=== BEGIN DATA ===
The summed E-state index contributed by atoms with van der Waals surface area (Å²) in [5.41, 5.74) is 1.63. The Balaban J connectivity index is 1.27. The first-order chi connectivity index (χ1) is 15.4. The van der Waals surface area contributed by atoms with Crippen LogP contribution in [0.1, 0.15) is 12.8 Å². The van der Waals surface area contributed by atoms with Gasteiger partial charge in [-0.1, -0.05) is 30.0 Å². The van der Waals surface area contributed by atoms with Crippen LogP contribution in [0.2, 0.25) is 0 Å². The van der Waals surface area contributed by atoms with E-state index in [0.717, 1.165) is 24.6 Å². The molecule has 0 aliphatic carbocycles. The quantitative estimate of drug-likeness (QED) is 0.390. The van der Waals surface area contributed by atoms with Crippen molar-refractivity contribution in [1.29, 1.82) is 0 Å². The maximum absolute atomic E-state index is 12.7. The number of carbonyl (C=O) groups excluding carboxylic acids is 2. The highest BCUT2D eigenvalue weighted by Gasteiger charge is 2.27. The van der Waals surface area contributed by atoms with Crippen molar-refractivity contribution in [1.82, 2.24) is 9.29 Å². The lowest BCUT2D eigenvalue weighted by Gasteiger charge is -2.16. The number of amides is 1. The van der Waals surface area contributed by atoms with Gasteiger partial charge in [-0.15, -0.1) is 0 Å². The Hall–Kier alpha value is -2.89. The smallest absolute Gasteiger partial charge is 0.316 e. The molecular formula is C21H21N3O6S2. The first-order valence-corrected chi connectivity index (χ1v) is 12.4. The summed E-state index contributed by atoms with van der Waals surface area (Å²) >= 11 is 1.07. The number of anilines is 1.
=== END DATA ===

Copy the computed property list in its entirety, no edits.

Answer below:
The summed E-state index contributed by atoms with van der Waals surface area (Å²) in [5.41, 5.74) is 1.63. The Balaban J connectivity index is 1.27. The first-order chi connectivity index (χ1) is 15.4. The van der Waals surface area contributed by atoms with Crippen LogP contribution in [0.1, 0.15) is 12.8 Å². The van der Waals surface area contributed by atoms with Gasteiger partial charge in [-0.1, -0.05) is 30.0 Å². The van der Waals surface area contributed by atoms with Crippen LogP contribution in [0.2, 0.25) is 0 Å². The van der Waals surface area contributed by atoms with E-state index in [0.717, 1.165) is 24.6 Å². The molecule has 0 aliphatic carbocycles. The quantitative estimate of drug-likeness (QED) is 0.390. The van der Waals surface area contributed by atoms with Crippen molar-refractivity contribution in [1.29, 1.82) is 0 Å². The maximum absolute atomic E-state index is 12.7. The number of carbonyl (C=O) groups excluding carboxylic acids is 2. The highest BCUT2D eigenvalue weighted by Gasteiger charge is 2.27. The van der Waals surface area contributed by atoms with Crippen molar-refractivity contribution in [1.82, 2.24) is 9.29 Å². The lowest BCUT2D eigenvalue weighted by Gasteiger charge is -2.16. The number of amides is 1. The van der Waals surface area contributed by atoms with Gasteiger partial charge in [-0.15, -0.1) is 0 Å². The Hall–Kier alpha value is -2.89. The smallest absolute Gasteiger partial charge is 0.316 e. The molecular formula is C21H21N3O6S2. The first-order valence-corrected chi connectivity index (χ1v) is 12.4. The summed E-state index contributed by atoms with van der Waals surface area (Å²) >= 11 is 1.07. The number of anilines is 1.